I see St John is now offering a mental health first aid course due to the rising number of mental health call outs.
It'll teach people how to recognise signs of mental distress, how to respond and where to get help for anything from anxiety, depression, problem gambling, alcohol and drug abuse, to suicide and self-harm.
The reason they're doing this is because they recognise mental health services have reached crisis point. They say those with issues don't know were to turn or are confused, or don't want to talk about it.
Which is exactly what those tasked with reporting on the state of our mental health services in this country have found too.
The mental health inquiry wraps up this Friday with the last of its public meetings.
Inquiry head Ron Paterson said the common theme, from the thousands of submitters over the past three months, was a lack of services.
Those struggling need to be able to get help when and where they need it. And it's not just more money they're after either.
Submitters have asked for more education and more training around mental health too.
Anyone who has had any experience dealing with these services knows how flawed and fragile they are - and what sort of impact it can have on sufferers and their families.
Many still suffer in silence, despite the stigma around mental health being addressed, and it's still a very confronting and scary thing to do. We should all be grateful to those who have been brave enough to speak up.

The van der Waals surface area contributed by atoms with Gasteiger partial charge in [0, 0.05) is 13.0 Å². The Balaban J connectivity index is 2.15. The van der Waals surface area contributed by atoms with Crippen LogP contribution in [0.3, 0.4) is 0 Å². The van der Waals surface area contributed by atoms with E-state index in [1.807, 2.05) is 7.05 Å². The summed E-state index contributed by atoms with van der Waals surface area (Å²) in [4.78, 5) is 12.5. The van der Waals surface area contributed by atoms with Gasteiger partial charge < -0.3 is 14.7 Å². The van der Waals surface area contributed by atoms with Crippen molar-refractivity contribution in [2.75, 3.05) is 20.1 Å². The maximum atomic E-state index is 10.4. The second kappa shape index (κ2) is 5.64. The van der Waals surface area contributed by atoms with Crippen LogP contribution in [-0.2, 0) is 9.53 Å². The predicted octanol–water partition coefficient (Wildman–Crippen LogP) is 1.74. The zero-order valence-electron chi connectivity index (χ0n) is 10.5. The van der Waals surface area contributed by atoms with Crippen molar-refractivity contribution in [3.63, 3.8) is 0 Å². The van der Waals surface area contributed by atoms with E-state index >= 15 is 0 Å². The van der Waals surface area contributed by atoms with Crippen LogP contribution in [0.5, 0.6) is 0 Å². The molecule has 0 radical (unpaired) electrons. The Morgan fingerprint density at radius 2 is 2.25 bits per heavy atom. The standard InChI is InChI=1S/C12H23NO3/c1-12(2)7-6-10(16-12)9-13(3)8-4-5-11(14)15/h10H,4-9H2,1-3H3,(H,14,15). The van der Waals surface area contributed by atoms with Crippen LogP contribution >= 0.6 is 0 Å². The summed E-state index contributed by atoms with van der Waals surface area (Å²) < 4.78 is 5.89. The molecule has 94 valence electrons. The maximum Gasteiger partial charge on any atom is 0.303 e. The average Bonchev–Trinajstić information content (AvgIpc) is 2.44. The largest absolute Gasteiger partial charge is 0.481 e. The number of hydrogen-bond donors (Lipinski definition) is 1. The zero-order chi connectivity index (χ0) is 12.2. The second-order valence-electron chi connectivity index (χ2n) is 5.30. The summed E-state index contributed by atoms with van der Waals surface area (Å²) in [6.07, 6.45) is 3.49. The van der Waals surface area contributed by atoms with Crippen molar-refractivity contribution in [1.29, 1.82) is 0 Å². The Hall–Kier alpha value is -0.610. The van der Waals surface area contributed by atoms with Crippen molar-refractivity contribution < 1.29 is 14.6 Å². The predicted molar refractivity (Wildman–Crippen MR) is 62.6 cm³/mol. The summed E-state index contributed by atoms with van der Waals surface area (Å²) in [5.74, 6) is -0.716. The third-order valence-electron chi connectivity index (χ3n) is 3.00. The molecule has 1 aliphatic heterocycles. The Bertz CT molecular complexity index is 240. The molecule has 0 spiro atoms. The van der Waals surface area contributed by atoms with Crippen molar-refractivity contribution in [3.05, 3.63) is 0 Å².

I'm heartened by the words of the man in charge of the inquiry, who said they won't just be reporting back to Government in October about what it might want to hear, but instead it'll be honouring the voices of the people they've heard from.
The best we can hope for now is that the Government not only gets to hear those voices, but listens and then acts on what it hears.
It's likely a Mental Health Commission will be established.
Let's hope this is finally the time we get some action, so that we haven't wasted the words and the time of all those who were gutsy enough to take part.
And in the interim, thank god for St John, who've been proactive enough to recognise (a) that there are large gaps, and (b) offering something to fill them.